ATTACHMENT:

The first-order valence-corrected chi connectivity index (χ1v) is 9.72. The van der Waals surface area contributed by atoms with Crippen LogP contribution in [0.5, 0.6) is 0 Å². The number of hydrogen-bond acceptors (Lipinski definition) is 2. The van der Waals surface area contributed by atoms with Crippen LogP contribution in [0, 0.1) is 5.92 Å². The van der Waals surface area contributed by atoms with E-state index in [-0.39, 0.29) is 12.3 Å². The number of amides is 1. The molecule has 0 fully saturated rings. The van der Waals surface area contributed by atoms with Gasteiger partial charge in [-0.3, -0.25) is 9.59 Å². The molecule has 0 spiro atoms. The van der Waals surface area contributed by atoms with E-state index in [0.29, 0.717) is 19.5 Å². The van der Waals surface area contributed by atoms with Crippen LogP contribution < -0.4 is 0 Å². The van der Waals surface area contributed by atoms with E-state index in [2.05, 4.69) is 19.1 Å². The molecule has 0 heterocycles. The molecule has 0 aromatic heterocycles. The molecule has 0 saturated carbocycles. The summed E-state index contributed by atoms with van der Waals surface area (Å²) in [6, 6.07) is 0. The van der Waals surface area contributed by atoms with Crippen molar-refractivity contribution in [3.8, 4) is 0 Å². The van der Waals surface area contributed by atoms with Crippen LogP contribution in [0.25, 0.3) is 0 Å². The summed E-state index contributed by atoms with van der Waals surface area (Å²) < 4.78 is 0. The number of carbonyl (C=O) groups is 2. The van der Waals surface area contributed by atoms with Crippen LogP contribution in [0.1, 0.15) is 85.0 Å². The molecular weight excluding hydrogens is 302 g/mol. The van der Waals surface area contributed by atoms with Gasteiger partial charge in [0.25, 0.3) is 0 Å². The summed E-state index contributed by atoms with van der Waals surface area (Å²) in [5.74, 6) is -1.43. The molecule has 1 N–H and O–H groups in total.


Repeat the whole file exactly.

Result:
The first-order valence-corrected chi connectivity index (χ1v) is 9.72. The van der Waals surface area contributed by atoms with Crippen LogP contribution in [0.5, 0.6) is 0 Å². The number of hydrogen-bond acceptors (Lipinski definition) is 2. The van der Waals surface area contributed by atoms with Crippen LogP contribution in [0, 0.1) is 5.92 Å². The van der Waals surface area contributed by atoms with E-state index in [-0.39, 0.29) is 12.3 Å². The number of amides is 1. The molecule has 0 fully saturated rings. The van der Waals surface area contributed by atoms with Gasteiger partial charge in [-0.3, -0.25) is 9.59 Å². The molecule has 0 spiro atoms. The van der Waals surface area contributed by atoms with E-state index in [0.29, 0.717) is 19.5 Å². The van der Waals surface area contributed by atoms with Crippen LogP contribution < -0.4 is 0 Å². The van der Waals surface area contributed by atoms with E-state index in [2.05, 4.69) is 19.1 Å². The molecule has 0 heterocycles. The molecule has 0 aromatic heterocycles. The molecule has 0 saturated carbocycles. The summed E-state index contributed by atoms with van der Waals surface area (Å²) in [6, 6.07) is 0. The van der Waals surface area contributed by atoms with Crippen molar-refractivity contribution in [3.8, 4) is 0 Å². The van der Waals surface area contributed by atoms with Crippen LogP contribution in [0.25, 0.3) is 0 Å². The summed E-state index contributed by atoms with van der Waals surface area (Å²) < 4.78 is 0. The number of carbonyl (C=O) groups is 2. The van der Waals surface area contributed by atoms with Crippen LogP contribution in [0.1, 0.15) is 85.0 Å². The molecular weight excluding hydrogens is 302 g/mol. The van der Waals surface area contributed by atoms with Gasteiger partial charge in [0.25, 0.3) is 0 Å². The summed E-state index contributed by atoms with van der Waals surface area (Å²) in [5.74, 6) is -1.43. The molecule has 1 N–H and O–H groups in total.